Ultimately, it'd require a sea change in American (developed world?) culture. We'd need to accept that living frugally and working fewer hours or working a job that pays less but is more fulfilling is living better. We'd need to stop with the knee-jerk hatred that comes along with the twee hipster apartments that pack everything into 3 rooms of a loft.

Basically, the response to, "I could never live like that!" is, "You could," and "What if you had to?"
posted by explosion at 4:29 AM on March 9, 2011 [3 favorites]


People don't use their TVs based on how much their electricity bill costs.

Well, people don't use their TV based on its electricity consumption because the consumption is trivial in terms of marginal cost. If electricity was more expensive, they might -- although if electricity got expensive enough for people to worry about a modern TV, we'd probably be in dire shape. If you've ever lived off the grid, particularly on a solar system where your nighttime electricity is provided on batteries, then your usage might be driven more by the power consumption. And I know that I'm sloppier about turning the TV off than my father is, presumably because when my father was growing up, operating a TV had not-insignificant marginal costs (not just the consumption of electricity, which was about 50% more expensive in 1960 in real dollars, but also burning through vacuum tubes).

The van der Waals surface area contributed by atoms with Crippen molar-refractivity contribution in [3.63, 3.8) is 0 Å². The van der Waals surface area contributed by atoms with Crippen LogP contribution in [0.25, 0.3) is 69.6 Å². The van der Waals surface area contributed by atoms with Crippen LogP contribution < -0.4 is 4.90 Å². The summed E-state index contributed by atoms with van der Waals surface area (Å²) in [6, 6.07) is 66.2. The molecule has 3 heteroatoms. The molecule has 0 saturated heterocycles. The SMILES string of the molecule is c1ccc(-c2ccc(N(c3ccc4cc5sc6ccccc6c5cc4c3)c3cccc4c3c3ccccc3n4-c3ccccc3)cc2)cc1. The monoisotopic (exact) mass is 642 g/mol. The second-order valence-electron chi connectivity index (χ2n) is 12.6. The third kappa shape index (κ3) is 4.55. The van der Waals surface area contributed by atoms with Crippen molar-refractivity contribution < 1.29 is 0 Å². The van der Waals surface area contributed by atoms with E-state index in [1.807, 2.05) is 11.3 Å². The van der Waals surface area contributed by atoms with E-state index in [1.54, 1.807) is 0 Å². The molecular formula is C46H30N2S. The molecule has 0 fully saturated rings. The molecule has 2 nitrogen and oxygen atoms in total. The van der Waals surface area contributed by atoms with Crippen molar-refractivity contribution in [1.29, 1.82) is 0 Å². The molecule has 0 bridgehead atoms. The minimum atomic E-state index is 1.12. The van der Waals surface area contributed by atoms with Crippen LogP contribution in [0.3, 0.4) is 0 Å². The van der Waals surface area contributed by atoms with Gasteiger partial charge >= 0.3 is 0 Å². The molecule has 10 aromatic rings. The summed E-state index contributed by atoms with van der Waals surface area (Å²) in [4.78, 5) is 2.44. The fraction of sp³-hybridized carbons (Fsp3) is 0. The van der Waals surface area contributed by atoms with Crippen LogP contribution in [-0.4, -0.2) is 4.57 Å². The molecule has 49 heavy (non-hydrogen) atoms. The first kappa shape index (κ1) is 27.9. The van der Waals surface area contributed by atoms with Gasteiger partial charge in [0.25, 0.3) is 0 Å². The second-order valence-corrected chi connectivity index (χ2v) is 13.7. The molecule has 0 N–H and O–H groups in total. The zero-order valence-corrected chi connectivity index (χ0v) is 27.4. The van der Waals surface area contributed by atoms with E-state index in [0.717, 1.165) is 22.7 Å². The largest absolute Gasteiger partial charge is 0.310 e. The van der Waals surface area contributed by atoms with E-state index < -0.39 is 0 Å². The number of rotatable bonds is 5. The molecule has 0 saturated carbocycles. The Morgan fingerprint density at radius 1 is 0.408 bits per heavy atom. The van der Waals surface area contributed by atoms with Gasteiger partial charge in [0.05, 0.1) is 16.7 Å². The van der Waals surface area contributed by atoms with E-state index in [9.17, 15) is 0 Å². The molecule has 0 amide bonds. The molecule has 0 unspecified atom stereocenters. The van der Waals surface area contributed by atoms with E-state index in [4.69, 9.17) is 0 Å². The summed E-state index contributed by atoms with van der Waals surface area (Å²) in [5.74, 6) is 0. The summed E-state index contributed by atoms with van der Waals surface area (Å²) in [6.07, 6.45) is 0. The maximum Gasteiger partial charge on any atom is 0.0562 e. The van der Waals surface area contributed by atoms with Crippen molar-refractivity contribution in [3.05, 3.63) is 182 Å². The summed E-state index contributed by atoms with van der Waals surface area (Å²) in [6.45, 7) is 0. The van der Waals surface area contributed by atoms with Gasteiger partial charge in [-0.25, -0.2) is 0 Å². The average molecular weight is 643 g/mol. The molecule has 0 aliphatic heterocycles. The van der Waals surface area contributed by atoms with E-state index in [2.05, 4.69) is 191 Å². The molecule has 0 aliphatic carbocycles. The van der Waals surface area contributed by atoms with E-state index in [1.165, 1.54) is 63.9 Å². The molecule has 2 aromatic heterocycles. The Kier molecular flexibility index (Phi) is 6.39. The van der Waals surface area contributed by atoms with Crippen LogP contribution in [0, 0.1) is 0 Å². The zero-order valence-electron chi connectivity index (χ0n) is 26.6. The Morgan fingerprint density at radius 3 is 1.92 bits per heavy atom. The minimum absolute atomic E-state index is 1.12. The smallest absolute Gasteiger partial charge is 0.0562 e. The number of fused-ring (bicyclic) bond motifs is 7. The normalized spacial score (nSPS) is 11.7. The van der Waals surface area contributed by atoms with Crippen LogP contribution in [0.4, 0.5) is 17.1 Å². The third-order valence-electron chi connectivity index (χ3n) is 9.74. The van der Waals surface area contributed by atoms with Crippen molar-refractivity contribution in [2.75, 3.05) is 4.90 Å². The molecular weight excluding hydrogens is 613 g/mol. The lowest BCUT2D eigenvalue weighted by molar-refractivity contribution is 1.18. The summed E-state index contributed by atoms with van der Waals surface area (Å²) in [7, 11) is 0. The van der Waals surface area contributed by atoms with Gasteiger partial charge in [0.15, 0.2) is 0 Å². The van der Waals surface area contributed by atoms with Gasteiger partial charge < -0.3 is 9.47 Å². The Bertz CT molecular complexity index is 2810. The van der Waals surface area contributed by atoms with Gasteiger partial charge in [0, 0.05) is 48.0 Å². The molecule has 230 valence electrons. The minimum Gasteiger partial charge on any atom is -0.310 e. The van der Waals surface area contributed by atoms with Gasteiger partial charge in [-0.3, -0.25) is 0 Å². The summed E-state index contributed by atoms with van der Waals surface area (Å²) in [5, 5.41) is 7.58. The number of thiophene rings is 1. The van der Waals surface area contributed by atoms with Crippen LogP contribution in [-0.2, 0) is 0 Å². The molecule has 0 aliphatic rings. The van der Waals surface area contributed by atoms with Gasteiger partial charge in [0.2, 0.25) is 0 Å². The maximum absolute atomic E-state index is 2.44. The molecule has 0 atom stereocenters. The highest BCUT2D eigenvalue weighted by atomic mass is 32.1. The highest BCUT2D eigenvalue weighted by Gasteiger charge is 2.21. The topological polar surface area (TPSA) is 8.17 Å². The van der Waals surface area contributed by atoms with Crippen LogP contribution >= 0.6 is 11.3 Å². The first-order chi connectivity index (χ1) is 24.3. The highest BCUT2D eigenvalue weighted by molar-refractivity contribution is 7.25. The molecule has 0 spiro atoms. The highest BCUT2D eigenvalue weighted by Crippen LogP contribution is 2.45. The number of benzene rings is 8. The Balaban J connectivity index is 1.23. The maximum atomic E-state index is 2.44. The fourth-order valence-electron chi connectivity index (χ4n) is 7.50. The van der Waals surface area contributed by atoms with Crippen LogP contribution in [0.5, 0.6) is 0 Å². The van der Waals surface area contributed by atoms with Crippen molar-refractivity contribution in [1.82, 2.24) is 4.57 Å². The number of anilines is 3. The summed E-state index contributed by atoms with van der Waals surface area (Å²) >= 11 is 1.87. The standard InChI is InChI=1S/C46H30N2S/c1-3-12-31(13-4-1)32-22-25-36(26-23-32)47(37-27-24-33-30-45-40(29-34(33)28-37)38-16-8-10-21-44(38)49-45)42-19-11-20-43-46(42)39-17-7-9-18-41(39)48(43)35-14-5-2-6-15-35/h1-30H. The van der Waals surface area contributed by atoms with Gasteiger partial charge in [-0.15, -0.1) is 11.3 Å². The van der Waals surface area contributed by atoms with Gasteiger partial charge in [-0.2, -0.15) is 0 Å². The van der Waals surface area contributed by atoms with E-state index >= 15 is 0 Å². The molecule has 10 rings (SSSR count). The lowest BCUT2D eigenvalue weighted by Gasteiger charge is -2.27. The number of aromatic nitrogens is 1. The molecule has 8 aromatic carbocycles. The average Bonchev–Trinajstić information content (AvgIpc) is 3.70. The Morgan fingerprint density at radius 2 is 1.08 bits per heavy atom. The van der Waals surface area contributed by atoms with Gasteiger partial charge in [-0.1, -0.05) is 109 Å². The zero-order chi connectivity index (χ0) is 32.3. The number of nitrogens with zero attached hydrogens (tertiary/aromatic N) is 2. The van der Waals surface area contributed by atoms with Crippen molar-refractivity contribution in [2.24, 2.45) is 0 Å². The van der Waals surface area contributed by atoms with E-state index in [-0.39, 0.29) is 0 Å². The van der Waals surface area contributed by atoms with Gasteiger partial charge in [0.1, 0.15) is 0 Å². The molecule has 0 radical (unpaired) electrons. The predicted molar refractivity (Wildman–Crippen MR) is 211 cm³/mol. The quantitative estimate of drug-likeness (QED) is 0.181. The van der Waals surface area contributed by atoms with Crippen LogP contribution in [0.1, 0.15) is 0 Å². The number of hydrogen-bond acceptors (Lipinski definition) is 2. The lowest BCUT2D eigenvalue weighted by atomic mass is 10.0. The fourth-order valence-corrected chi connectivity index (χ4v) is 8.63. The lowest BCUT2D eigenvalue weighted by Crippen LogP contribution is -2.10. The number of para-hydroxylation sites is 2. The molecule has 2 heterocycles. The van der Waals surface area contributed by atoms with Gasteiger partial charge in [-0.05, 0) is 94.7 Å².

But people today do alter their usage of bigger appliances, like air conditioners and heaters, based on those appliances energy consumption, and the associated costs. When natural gas prices spiked a few years ago, I know quite a few people who started using electric heaters to heat individual rooms, while turning the overall house thermostat down. Myself included, although I've admittedly been doing less of this since I got a high-efficiency furnace.